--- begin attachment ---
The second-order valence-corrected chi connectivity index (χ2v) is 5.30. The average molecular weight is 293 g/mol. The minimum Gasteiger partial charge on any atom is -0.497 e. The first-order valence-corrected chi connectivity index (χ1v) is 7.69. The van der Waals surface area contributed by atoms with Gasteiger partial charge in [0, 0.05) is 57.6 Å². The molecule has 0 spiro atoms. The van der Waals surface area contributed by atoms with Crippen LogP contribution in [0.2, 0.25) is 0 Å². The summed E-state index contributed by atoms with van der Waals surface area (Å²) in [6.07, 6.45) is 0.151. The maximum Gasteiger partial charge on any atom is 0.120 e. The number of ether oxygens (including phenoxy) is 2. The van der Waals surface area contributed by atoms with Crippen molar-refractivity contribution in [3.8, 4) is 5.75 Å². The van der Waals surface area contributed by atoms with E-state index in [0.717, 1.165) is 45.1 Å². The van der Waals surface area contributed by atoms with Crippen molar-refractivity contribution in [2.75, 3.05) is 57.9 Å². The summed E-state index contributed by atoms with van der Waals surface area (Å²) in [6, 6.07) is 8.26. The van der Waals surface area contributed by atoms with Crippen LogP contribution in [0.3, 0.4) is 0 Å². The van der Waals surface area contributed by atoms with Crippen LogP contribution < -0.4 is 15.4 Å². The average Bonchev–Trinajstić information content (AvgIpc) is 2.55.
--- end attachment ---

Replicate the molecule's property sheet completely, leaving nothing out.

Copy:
The second-order valence-corrected chi connectivity index (χ2v) is 5.30. The average molecular weight is 293 g/mol. The minimum Gasteiger partial charge on any atom is -0.497 e. The first-order valence-corrected chi connectivity index (χ1v) is 7.69. The van der Waals surface area contributed by atoms with Gasteiger partial charge in [0, 0.05) is 57.6 Å². The molecule has 0 spiro atoms. The van der Waals surface area contributed by atoms with Crippen LogP contribution in [0.2, 0.25) is 0 Å². The summed E-state index contributed by atoms with van der Waals surface area (Å²) in [6.07, 6.45) is 0.151. The maximum Gasteiger partial charge on any atom is 0.120 e. The number of ether oxygens (including phenoxy) is 2. The van der Waals surface area contributed by atoms with Crippen molar-refractivity contribution in [3.8, 4) is 5.75 Å². The van der Waals surface area contributed by atoms with E-state index in [0.717, 1.165) is 45.1 Å². The van der Waals surface area contributed by atoms with Crippen molar-refractivity contribution in [2.75, 3.05) is 57.9 Å². The summed E-state index contributed by atoms with van der Waals surface area (Å²) in [6, 6.07) is 8.26. The van der Waals surface area contributed by atoms with Crippen LogP contribution in [0.3, 0.4) is 0 Å². The van der Waals surface area contributed by atoms with Crippen LogP contribution < -0.4 is 15.4 Å². The average Bonchev–Trinajstić information content (AvgIpc) is 2.55.